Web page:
I have my baggage at the doorstep, but I can't go on holiday without writing a few lines to remember Fritz Wunderlich, this week marks 53 years since his death; there are traditions I like to maintain. I've chosen one of Haydn's Scottish songs that the tenor made a record, my favourite: William and Margaret, Hob. XXVI: 153. Or, in the German version that we're listening, Es weiden meine Schafe.
I told briefly a few months ago the origin of these scores when talking about one of these Beethoven's songs, and even before, five years ago, when we heard another one by Haydn: they are arrangements of traditional British songs that some publishers commissioned to several composers. Among the many that Haydn wrote, there are seven recorded by Wunderlich; He sang them in a concert at the ORF studios in 1963. The German versions that the tenor sang were arranged by musicologist Bernhard Engelke during the first years of the 20th century; He replaced the English poems with poems included in Der kleine Rosengarten, by Hermann Löns, a recent and well-known collection at the time. The new texts respected the traditional spirit of the originals, although, as we saw with Rose Rot, Rose weiß, the subject of the song was not always respected.
The German story of Es weiden meine Schafe is related to the English story, an old ballad written by the 18th-century writer David Mallet that tells more or less this: William has married a woman who is not his beloved Margaret. That same night Margaret appears in his dreams, she looks like a ghost; As soon as he wakes up, William goes to the girl's home and her parents take him to her bed, where she lies dead (she has died of grief, or has committed suicide, depending on the versions). Desperate, William embraces her body and dies, too. The German poem of Löns also refers to the apparition of a fiancée that is dead but without any context.
The German version has four verses, while the recordings of the English version I heard have eight out of seventeen from the Mallet's ballad (I'm sharing this eight stanzas instead a translation of the German poem); Since the song is strophic, this detail is not very important from a musical point of view. Haydn took these commissions very seriously, even if they were "minor" works, and anything sung by Fritz Wunderlich is worth to listen, so do not miss this little gem; The singer is accompanied by Heinrich Schmidt (piano), Walter Weller (violin) and Ludwig Beinl (violoncello).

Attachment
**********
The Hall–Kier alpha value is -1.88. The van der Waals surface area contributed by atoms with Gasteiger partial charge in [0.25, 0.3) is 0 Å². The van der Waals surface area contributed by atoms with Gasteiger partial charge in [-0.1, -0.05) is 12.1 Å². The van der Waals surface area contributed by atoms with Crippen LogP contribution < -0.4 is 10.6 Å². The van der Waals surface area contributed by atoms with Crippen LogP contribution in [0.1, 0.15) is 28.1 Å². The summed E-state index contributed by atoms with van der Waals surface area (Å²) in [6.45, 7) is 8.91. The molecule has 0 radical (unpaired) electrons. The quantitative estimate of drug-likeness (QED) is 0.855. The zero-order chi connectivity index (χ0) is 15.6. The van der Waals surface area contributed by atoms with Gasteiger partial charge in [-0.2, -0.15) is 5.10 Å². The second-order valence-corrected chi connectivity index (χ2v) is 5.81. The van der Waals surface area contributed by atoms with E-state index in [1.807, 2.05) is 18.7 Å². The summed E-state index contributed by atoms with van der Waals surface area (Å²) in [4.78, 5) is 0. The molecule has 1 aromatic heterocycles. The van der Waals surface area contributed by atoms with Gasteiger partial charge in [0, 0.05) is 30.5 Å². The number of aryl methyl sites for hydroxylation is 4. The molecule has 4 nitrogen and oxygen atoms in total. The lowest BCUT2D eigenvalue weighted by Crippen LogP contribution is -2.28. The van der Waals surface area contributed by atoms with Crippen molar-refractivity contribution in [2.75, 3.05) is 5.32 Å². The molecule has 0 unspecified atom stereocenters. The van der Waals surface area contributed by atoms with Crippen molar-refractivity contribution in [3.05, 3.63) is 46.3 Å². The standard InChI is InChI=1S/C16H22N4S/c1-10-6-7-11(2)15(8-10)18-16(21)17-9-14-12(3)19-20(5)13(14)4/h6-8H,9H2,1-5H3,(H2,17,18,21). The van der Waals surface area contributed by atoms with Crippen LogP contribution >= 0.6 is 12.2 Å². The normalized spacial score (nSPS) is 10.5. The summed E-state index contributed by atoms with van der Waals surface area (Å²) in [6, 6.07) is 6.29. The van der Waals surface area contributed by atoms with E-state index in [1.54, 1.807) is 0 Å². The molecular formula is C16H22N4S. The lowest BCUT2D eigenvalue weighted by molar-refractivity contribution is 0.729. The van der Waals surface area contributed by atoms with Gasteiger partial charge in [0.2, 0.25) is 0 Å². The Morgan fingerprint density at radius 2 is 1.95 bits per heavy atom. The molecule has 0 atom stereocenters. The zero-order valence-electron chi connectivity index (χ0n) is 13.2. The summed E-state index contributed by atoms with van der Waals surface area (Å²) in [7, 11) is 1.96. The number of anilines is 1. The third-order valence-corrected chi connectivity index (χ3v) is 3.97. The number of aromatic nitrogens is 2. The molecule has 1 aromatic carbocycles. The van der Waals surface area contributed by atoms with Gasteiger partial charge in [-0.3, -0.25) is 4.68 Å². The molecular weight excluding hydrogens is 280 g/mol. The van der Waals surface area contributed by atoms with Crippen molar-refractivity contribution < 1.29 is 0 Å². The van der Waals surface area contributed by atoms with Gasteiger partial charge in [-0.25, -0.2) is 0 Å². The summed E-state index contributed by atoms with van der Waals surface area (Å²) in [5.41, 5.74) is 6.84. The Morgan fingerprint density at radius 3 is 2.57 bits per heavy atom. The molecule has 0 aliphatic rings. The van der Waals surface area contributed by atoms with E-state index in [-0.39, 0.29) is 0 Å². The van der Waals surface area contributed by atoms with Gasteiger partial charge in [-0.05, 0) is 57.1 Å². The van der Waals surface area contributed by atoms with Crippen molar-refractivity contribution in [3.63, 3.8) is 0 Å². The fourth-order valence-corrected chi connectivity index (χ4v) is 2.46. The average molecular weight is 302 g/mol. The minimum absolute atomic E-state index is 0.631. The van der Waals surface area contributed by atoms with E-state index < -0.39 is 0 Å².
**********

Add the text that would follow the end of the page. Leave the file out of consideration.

And now, time to go to the airport. Next week I'll send you a postcard from...
Es weiden meine Schafe
um den Machangelbaum;
mir hat die Nacht geträumet
ein wunderlicher Traum.
Feinsliebchen kam gegangen,
schlohweiß war ihr Gewand;
sie winkte mir zu kommen
mit ihrer weißen Hand.
Sie hat zu mir gesprochen,
ich sollte bei ihr sein,
wenn alle Leute schlafen
im dustren Kämmerlein.
Was soll der Traum bedeuten,
der Traum halb weiß, halb rot;
Feinsliebchen tat mich rufen,
und ist schon lange tot.
'Twas at the fearful midnight hour
When all were fast asleep,
In glided Margaret's grimly ghost
And stood at William's feet.
Her face was like an April morn,
Clad in a wintry cloud:
And clay-cold was her lily-hand,
That held her sable shroud.
"Awake!" she cried, "thy true love calls,
Come from her midnight grave;
Now let thy pity hear the maid
Thy love refused to save.
"This is the dark and dreary hour
When injured ghosts complain;
When yawning graves give up their dead
To haunt the faithless swain.
"But hark! the cock has warned me hence;
A long and late adieu!
Come, see, false man, how low she lies,
that died for love of you."
The lark sung out; the morning smiled,
With beams of rosy red:
Pale William quaked in every limb,
then, raving, left his bed.
He hied him to the fatal place
Where Margaret's body lay:
And stretched him o'er the green grass turf
That wrapped her breathless clay.
And thrice he called on Margaret's name,
And thrice he wept full sore:
Then laid his cheek to her cold grave,
And word spoke never more.